Healthcare IoT: Providers prescribe connectivity for patients, suppliers
Microsoft emerges as major healthcare IoT provider
As healthcare providers search for ways to cut costs, the internet of things is creating new ways to monitor and maintain equipment and reduce unnecessary interactions between caregivers and patients. Microsoft is emerging as an important player in healthcare IoT, thanks to its cloud-based data analytics software. Sensors are monitoring everything from human beings to soap dispensers, and the data these sensors generate can save time and save lives. Below we highlight three healthcare case studies from Microsoft.
1. Life-saving medicine for Africa Doctors who put their own lives at risk to save others in Africa often travel to places where electricity is not available. This makes it hard to preserve the vaccines that so many African children need.
BlueMetal, Weka Health and Microsoft worked together to create a connected, battery-powered miniature refrigerator that transports, monitors, and dispenses vaccine cartridges. Not only does the system help providers to know the medicine is safe to use, it also tells them when supplies are running low.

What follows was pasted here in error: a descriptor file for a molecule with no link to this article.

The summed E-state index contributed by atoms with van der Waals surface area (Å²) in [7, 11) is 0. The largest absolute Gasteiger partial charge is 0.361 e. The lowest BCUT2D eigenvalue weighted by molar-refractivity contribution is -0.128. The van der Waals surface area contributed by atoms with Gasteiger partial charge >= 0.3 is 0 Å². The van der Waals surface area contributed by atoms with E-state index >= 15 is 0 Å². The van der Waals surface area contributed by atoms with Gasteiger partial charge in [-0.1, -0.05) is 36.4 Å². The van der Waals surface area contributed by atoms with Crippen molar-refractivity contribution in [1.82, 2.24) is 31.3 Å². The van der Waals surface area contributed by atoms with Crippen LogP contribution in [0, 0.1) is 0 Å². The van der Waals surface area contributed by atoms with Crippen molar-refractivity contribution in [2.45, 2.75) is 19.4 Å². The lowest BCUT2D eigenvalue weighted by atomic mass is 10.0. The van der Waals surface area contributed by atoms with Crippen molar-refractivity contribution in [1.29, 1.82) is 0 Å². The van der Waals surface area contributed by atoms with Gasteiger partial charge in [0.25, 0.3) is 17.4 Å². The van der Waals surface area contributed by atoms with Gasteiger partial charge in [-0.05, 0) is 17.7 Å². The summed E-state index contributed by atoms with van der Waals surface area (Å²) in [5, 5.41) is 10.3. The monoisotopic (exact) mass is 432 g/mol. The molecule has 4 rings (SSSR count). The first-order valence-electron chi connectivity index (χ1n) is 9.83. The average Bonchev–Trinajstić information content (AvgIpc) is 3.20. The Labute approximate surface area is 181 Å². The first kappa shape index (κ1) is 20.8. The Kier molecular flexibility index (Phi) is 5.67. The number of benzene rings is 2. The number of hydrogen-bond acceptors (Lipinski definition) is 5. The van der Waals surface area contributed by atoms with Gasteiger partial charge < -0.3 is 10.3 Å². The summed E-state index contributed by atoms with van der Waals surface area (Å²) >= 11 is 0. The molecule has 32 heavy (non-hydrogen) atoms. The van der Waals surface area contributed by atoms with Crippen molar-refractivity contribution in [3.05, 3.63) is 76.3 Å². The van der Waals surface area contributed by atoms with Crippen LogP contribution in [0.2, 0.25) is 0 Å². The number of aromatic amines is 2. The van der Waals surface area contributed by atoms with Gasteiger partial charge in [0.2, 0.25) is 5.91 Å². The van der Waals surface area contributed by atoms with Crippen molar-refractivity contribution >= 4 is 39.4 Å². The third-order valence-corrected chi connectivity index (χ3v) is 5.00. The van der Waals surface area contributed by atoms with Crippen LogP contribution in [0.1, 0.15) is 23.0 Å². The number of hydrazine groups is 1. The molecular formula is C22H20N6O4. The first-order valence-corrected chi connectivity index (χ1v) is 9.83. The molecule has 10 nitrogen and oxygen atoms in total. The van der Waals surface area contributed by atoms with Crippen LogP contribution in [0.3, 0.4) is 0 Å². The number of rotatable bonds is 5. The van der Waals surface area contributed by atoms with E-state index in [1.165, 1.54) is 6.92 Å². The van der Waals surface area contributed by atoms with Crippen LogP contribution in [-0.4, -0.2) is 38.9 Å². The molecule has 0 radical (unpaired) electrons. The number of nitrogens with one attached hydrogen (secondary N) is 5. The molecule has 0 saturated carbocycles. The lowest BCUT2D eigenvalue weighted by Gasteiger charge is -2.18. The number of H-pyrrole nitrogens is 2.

2. Wearable devices for at-risk patients Kaiser Permanente is the largest integrated healthcare provider in the United States, with almost 10 million members. Kaiser worked with Microsoft and Cognizant Technology Solutions to create wearable devices for at-risk individuals such as Alzheimer’s patients, diabetes patients, and expectant mothers.
The data generated by these devices can let doctors know if a problem has developed, or give the physician the information needed to reassure a patient who calls with a concern. Patients can use the monitors without installing new equipment in their homes, because the sensors use regular smartphones as gateways.
3. Saving hospital patients Human hands are one of the primary carriers of the in-hospital infections that kill about 75,000 people each year, according to Gojo, the company that invented Purell. Gojo has created sensors for the soap dispensers it sells to hospitals. The company also sells connected camera solutions that hospitals can install near hand-washing stations.
“Hand hygiene compliance rates in the U.S. average less than 50%,” said Jeff Hall, VP of business development for Gojo. “Gojo saw a need for a solution to increase hand hygiene compliance and help to save lives.”
Gojo is using Microsoft’s Azure cloud services for data analytics. The company says its thousands of sensors generate about two million events a day. All that data is aggregated in the cloud and reported through a mobile application that hospital staff can access on their devices.
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